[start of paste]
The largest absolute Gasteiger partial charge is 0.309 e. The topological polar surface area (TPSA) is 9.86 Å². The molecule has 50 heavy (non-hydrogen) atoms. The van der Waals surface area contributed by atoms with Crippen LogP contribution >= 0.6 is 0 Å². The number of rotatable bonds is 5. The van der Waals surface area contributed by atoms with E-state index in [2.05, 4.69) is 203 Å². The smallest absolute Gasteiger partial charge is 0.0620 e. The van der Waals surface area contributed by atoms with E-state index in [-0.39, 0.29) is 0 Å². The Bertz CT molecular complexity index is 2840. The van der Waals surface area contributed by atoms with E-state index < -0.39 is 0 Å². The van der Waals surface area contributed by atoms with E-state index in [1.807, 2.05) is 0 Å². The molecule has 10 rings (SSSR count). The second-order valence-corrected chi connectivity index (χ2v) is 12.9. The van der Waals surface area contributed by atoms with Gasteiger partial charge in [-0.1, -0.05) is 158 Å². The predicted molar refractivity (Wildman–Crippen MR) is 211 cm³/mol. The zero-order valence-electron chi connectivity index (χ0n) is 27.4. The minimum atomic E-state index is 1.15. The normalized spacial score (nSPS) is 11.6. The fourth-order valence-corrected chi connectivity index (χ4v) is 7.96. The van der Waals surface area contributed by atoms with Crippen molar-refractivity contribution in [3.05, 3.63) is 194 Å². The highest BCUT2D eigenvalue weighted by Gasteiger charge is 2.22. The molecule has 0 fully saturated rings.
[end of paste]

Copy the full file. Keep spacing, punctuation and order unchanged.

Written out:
The largest absolute Gasteiger partial charge is 0.309 e. The topological polar surface area (TPSA) is 9.86 Å². The molecule has 50 heavy (non-hydrogen) atoms. The van der Waals surface area contributed by atoms with Crippen LogP contribution >= 0.6 is 0 Å². The number of rotatable bonds is 5. The van der Waals surface area contributed by atoms with E-state index in [2.05, 4.69) is 203 Å². The smallest absolute Gasteiger partial charge is 0.0620 e. The van der Waals surface area contributed by atoms with E-state index in [-0.39, 0.29) is 0 Å². The Bertz CT molecular complexity index is 2840. The van der Waals surface area contributed by atoms with E-state index < -0.39 is 0 Å². The van der Waals surface area contributed by atoms with E-state index in [1.807, 2.05) is 0 Å². The molecule has 10 rings (SSSR count). The second-order valence-corrected chi connectivity index (χ2v) is 12.9. The van der Waals surface area contributed by atoms with Gasteiger partial charge in [-0.1, -0.05) is 158 Å². The predicted molar refractivity (Wildman–Crippen MR) is 211 cm³/mol. The zero-order valence-electron chi connectivity index (χ0n) is 27.4. The minimum atomic E-state index is 1.15. The normalized spacial score (nSPS) is 11.6. The fourth-order valence-corrected chi connectivity index (χ4v) is 7.96. The van der Waals surface area contributed by atoms with Crippen molar-refractivity contribution in [3.05, 3.63) is 194 Å². The highest BCUT2D eigenvalue weighted by Gasteiger charge is 2.22. The molecule has 0 fully saturated rings.